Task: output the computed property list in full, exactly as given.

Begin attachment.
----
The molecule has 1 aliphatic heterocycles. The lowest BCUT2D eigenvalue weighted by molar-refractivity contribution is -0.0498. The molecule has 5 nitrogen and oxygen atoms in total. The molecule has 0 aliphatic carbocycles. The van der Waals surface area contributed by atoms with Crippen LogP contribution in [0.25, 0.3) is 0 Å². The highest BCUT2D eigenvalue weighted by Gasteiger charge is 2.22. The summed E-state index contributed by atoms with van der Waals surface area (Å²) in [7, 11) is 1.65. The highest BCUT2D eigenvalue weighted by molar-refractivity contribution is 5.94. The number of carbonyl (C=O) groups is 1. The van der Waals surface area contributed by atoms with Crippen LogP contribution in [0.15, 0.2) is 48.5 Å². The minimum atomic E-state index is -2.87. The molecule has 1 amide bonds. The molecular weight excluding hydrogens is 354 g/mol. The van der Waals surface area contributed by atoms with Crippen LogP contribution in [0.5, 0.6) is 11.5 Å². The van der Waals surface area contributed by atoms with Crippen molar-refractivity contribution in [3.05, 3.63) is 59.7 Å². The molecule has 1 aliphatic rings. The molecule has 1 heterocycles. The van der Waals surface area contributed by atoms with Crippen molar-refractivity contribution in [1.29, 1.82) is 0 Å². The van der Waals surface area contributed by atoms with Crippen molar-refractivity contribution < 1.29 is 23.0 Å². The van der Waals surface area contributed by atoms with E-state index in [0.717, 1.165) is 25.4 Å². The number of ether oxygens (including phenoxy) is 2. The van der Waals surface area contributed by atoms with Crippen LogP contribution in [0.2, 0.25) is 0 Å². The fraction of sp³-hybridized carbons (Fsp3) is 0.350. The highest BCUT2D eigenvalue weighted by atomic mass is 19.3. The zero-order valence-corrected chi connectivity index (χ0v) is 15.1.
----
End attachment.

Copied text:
The molecule has 1 aliphatic heterocycles. The lowest BCUT2D eigenvalue weighted by molar-refractivity contribution is -0.0498. The molecule has 5 nitrogen and oxygen atoms in total. The molecule has 0 aliphatic carbocycles. The van der Waals surface area contributed by atoms with Crippen LogP contribution in [0.25, 0.3) is 0 Å². The highest BCUT2D eigenvalue weighted by Gasteiger charge is 2.22. The summed E-state index contributed by atoms with van der Waals surface area (Å²) in [7, 11) is 1.65. The highest BCUT2D eigenvalue weighted by molar-refractivity contribution is 5.94. The number of carbonyl (C=O) groups is 1. The van der Waals surface area contributed by atoms with Crippen LogP contribution in [0.15, 0.2) is 48.5 Å². The minimum atomic E-state index is -2.87. The molecule has 1 amide bonds. The molecular weight excluding hydrogens is 354 g/mol. The van der Waals surface area contributed by atoms with Crippen LogP contribution in [0.5, 0.6) is 11.5 Å². The van der Waals surface area contributed by atoms with Crippen molar-refractivity contribution in [3.05, 3.63) is 59.7 Å². The molecule has 1 aliphatic rings. The molecule has 1 heterocycles. The van der Waals surface area contributed by atoms with Crippen molar-refractivity contribution in [1.29, 1.82) is 0 Å². The van der Waals surface area contributed by atoms with Crippen molar-refractivity contribution < 1.29 is 23.0 Å². The van der Waals surface area contributed by atoms with E-state index in [0.717, 1.165) is 25.4 Å². The number of ether oxygens (including phenoxy) is 2. The van der Waals surface area contributed by atoms with Crippen LogP contribution in [0.2, 0.25) is 0 Å². The fraction of sp³-hybridized carbons (Fsp3) is 0.350. The highest BCUT2D eigenvalue weighted by atomic mass is 19.3. The zero-order valence-corrected chi connectivity index (χ0v) is 15.1.